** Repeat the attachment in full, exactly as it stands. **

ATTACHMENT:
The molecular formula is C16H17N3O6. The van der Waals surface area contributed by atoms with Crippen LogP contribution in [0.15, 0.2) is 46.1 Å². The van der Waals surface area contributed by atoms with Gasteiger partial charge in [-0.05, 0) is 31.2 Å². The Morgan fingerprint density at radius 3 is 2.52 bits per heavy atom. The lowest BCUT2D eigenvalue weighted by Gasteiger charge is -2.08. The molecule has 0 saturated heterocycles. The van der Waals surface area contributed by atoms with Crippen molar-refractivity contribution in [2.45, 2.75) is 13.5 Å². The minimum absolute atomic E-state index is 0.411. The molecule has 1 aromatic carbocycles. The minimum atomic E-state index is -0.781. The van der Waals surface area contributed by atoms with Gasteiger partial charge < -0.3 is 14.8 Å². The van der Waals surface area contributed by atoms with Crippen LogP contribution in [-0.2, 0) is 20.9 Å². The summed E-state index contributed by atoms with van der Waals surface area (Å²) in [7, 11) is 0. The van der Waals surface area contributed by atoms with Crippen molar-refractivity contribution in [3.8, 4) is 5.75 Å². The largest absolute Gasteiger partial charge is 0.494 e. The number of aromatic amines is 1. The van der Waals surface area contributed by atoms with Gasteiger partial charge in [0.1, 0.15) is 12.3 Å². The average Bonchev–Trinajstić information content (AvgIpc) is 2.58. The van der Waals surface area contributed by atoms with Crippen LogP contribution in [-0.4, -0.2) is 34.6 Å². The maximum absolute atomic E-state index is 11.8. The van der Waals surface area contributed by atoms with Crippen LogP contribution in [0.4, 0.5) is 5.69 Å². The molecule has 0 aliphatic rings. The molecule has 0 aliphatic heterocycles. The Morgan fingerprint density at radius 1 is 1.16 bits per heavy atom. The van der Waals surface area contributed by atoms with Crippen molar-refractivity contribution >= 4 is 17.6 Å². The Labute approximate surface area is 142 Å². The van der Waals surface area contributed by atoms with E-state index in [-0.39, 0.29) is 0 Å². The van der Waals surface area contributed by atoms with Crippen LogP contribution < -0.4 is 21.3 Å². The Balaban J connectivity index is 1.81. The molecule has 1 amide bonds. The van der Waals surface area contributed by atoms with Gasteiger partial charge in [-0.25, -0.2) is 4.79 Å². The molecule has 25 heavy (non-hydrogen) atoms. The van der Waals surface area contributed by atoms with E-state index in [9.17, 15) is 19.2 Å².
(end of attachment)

The molecular formula is C16H17N3O6. The van der Waals surface area contributed by atoms with Crippen LogP contribution in [0.15, 0.2) is 46.1 Å². The van der Waals surface area contributed by atoms with Gasteiger partial charge in [-0.05, 0) is 31.2 Å². The Morgan fingerprint density at radius 3 is 2.52 bits per heavy atom. The lowest BCUT2D eigenvalue weighted by Gasteiger charge is -2.08. The molecule has 0 saturated heterocycles. The van der Waals surface area contributed by atoms with Crippen molar-refractivity contribution in [2.45, 2.75) is 13.5 Å². The minimum absolute atomic E-state index is 0.411. The molecule has 1 aromatic carbocycles. The minimum atomic E-state index is -0.781. The van der Waals surface area contributed by atoms with Gasteiger partial charge < -0.3 is 14.8 Å². The van der Waals surface area contributed by atoms with Crippen LogP contribution in [-0.2, 0) is 20.9 Å². The summed E-state index contributed by atoms with van der Waals surface area (Å²) in [7, 11) is 0. The van der Waals surface area contributed by atoms with Crippen molar-refractivity contribution in [3.8, 4) is 5.75 Å². The largest absolute Gasteiger partial charge is 0.494 e. The number of aromatic amines is 1. The van der Waals surface area contributed by atoms with Gasteiger partial charge in [0.1, 0.15) is 12.3 Å². The average Bonchev–Trinajstić information content (AvgIpc) is 2.58. The van der Waals surface area contributed by atoms with Crippen LogP contribution in [-0.4, -0.2) is 34.6 Å². The maximum absolute atomic E-state index is 11.8. The van der Waals surface area contributed by atoms with Crippen LogP contribution in [0.4, 0.5) is 5.69 Å². The molecule has 0 aliphatic rings. The molecule has 0 aliphatic heterocycles. The Morgan fingerprint density at radius 1 is 1.16 bits per heavy atom. The van der Waals surface area contributed by atoms with Crippen molar-refractivity contribution >= 4 is 17.6 Å². The Labute approximate surface area is 142 Å². The van der Waals surface area contributed by atoms with E-state index in [-0.39, 0.29) is 0 Å². The van der Waals surface area contributed by atoms with Crippen LogP contribution < -0.4 is 21.3 Å². The Balaban J connectivity index is 1.81. The molecule has 1 amide bonds. The van der Waals surface area contributed by atoms with Gasteiger partial charge in [-0.25, -0.2) is 4.79 Å². The molecule has 25 heavy (non-hydrogen) atoms. The van der Waals surface area contributed by atoms with E-state index in [9.17, 15) is 19.2 Å².